Mip Territory Reports

LONDON — With U.K. ad revenues plunging by as much as 20% this year, British commercial webs are keeping their program budgets and staffing levels under constant scrutiny.

At beleaguered ITV — Blighty’s biggest terrestrial commercial broadcaster — high-end dramas are either being postponed or dropped as the web fights for its life.

For rival commercial broadcasters Channel 4 and Five, the prospects are almost as bleak, as many staff members are getting pinkslipped and costs are cut.

Says Lee Bartlett, managing director of ITV Studios, “ITV has a huge potential for success, but the world has changed these last eight months. We’d be complete idiots if we didn’t realize that ITV has to think in a completely different way. Tough decisions and hard calls have to be made.”

On the two most popular U.K. webs, veteran soaps “Coronation Street” and “EastEnders” continue to score for ITV1 and BBC1, respectively. But ITV1’s heavily hyped new gameshow “Color of Money,” produced by “Weakest Link” shingle 12 Yard (now wholly owned by ITV), looks to be underperforming.

On the plus side, crime drama “Whitechapel,” a contempo take on the Jack the Ripper murders, has given ITV1 a much-needed hit.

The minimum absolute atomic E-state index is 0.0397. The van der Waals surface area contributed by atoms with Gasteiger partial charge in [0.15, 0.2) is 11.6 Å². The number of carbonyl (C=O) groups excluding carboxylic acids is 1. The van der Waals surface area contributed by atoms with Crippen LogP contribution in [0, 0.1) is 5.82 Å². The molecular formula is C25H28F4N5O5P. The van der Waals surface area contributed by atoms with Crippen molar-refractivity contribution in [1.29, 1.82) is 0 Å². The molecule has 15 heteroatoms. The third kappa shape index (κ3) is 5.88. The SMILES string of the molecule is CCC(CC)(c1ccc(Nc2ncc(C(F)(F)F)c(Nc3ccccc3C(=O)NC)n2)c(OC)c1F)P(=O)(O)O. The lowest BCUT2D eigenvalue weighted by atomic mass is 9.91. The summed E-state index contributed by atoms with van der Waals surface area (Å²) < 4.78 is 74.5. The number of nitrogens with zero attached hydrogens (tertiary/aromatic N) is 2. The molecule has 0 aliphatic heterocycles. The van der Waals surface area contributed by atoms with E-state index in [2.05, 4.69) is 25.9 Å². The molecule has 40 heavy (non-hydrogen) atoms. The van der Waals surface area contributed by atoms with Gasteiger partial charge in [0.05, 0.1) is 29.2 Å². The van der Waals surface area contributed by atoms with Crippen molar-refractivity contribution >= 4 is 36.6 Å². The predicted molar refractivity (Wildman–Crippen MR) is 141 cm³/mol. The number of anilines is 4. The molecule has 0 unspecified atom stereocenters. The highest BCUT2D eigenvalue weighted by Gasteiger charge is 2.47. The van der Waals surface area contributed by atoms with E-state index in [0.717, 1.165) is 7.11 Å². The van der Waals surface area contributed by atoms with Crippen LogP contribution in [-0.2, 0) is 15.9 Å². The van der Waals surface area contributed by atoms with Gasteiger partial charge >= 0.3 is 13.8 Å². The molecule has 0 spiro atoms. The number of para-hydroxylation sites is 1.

However, it remains to be seen if a U.K. version of Universal format “Law & Order,” produced by fashionable drama shingle Kudos for ITV1, will fulfill its early promise.

The winter season demonstrated that the big networks’ flagship entertainment shows, “The X Factor” (ITV1) and “Strictly Come Dancing,” (BBC1) have lost none of their appeal. 

“These blockbusters just keep getting bigger,” said Lorraine Heggessey, who runs Talkback Thames, producers of “The X Factor.”

On the acquisitions front, the second season of “Mad Men,” airing on upscale niche web BBC4, has gained enormous praise. Many local webheads have been wondering why the Brits can’t make a show of this caliber.

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